Alpha-amanitin is the poison of the death cap mushroom, Amanita phalloides. The Michigan State University plant biology research associate was looking for a big gene that makes a big enzyme that produces alpha-amanitin, since that’s how other fungi produce similar compounds. But after years of defeat, she and her team called in the big guns – new technology that sequences DNA about as fast as a death cap mushroom can kill.
The results: The discovery of remarkably small genes that produce the toxin – a unique pathway previously unknown in fungi.
The discovery is reported in today’s Proceedings of the National Academy of Sciences. It is work that not only solves a mystery of how some mushrooms make the toxin – but also sheds light on the underlying biochemical machinery. It might be possible one day to harness the mushroom genes to make novel chemicals that would be useful as new drugs.
“We think we have a factory that spits out lots of little sequences to make chemicals in Amanita mushrooms,” said Jonathan Walton, MSU plant biology professor who leads Hallen’s team. “Our work indicates that these mushrooms have evolved a mechanism to make dozens or even hundreds of new, previously unknown chemicals, besides the toxins that we know about.”
Of the thousands of species of mushrooms, only about 30 produce alpha-amanitin. Most of them look much like their edible cousins. But poisonous mushrooms are powerful in folklore and in history. In 54 A.D., Emperor Tiberius Claudius was fed a death cap mushroom by his wife Agrippina to put her son Nero on the throne of Rome.
Alpha-amanitin kills people by inhibiting an enzyme necessary for expression of most genes. Without the ability to synthesize new proteins, cells quickly grind to a halt. The intestinal tract and the liver are the hardest hit as they come into first contact with the toxin. By the time symptoms show up, a liver transplant is often the only hope.
Hallen, a mycologist, gathers mushrooms in the Michigan woods and often is called upon to help identify mushroom species for veterinarians, parents of small children and local hospitals – often in a desperate race to beat alpha-amanitin’s effects.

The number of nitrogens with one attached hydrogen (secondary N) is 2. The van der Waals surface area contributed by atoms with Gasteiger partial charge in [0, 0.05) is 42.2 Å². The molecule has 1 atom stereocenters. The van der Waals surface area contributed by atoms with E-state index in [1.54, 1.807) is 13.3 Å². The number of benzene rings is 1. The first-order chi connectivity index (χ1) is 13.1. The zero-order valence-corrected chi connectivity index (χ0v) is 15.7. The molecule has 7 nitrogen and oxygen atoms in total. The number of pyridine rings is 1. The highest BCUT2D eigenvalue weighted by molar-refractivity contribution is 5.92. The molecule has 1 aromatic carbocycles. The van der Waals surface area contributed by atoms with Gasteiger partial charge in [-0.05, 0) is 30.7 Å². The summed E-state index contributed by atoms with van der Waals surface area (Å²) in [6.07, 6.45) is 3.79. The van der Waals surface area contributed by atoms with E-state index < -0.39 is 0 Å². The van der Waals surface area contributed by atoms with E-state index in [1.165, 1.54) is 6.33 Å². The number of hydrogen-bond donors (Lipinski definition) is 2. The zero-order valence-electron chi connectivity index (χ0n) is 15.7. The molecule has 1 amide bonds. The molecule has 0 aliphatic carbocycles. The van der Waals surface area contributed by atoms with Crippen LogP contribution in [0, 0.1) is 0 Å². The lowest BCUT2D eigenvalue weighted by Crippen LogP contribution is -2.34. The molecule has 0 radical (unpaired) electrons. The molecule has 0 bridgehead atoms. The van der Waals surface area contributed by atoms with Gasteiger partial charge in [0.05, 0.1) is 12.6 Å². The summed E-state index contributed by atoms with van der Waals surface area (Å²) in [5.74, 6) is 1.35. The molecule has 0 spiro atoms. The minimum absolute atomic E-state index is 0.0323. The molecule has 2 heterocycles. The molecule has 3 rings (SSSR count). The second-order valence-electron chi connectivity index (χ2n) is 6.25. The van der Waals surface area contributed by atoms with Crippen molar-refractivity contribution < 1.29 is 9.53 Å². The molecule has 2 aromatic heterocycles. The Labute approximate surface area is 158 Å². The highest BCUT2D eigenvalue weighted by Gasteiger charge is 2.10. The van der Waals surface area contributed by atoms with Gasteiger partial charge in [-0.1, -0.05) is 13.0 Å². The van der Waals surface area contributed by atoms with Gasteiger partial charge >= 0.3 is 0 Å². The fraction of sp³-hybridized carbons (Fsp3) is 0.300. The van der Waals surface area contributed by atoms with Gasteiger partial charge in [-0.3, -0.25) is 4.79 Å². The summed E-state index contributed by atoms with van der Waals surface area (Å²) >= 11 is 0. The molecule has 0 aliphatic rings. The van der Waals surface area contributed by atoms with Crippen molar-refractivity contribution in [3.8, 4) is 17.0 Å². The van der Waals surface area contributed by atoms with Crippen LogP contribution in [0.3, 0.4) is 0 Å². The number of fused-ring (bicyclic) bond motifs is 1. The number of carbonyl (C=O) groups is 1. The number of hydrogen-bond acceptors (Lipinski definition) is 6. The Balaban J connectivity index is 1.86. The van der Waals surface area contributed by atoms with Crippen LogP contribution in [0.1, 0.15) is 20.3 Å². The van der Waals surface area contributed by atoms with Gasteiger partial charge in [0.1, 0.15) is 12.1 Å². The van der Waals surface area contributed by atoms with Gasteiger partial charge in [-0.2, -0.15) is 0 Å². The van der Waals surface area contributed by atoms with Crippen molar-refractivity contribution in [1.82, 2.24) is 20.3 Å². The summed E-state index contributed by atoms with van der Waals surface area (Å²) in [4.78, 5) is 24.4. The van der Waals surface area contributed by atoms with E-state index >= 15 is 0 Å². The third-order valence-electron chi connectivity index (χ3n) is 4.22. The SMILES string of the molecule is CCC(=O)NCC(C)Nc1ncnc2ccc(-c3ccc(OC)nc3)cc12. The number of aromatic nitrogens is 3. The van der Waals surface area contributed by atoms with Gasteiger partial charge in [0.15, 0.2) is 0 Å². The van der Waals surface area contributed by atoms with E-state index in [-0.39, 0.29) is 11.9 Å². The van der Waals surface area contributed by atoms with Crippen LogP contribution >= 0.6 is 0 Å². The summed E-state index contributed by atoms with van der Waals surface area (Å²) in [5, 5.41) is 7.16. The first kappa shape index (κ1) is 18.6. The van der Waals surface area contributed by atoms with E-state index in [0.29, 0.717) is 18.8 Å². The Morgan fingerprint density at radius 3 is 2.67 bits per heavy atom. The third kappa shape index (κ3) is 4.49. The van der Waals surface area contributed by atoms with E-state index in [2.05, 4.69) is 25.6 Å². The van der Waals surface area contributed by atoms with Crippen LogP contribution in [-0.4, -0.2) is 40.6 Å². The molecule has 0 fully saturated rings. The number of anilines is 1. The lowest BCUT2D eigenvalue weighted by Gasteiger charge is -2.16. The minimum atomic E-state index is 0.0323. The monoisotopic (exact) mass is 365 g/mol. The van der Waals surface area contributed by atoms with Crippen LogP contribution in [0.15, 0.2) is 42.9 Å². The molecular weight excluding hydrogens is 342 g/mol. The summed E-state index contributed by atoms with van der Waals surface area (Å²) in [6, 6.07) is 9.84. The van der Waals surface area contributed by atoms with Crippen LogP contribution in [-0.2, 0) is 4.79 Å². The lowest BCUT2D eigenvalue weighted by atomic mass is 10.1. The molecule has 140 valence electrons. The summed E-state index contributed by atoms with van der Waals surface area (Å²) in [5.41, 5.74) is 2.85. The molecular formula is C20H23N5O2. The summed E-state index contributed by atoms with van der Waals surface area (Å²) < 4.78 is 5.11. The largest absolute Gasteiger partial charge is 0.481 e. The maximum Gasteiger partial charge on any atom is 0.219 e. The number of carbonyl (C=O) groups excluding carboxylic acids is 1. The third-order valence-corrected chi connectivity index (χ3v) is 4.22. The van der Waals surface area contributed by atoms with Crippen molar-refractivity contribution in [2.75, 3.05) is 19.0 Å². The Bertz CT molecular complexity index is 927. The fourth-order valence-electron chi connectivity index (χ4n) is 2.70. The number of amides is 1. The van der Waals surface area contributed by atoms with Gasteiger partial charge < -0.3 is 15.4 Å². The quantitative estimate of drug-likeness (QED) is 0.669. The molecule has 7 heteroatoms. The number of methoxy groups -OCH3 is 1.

Walton’s lab works to understand the biochemical pathways by which natural products are synthesized in fungi. Fungal natural products that benefit human health include penicillin and the immunosuppressant drug cyclosporin. Studying their biosynthesis could lead to the discovery and development of new medicines.
To find the elusive gene for alpha-amanitin, they used what they term “brute force” – a new machine at MSU that can sequence immense quantities of DNA quickly. The 454 LifeSciences pyrosequencer generates 100 Mb DNA sequence in one overnight run - twice the size of a fungal genome. Traditional sequencing methods require months to yield the same quantities. What they found was a gene that encodes the toxin directly – with no need to first synthesize an enzyme that in turn would make the toxin.
“The RNA goes in, and out comes the backbone of the toxin,” Hallen said. After its initial synthesis, the toxin is then modified in several ways by the mushroom to make it exceptionally poisonous.
Walton said the discovery poses some interesting evolutionary questions. For example, why do only some mushrooms produce this toxin" And how did a handful of other, unrelated mushrooms evolve the same trait" Finding the genes points to how the trait could appear in one mushroom, but not how it evolved in mushrooms that aren’t related to Amanita.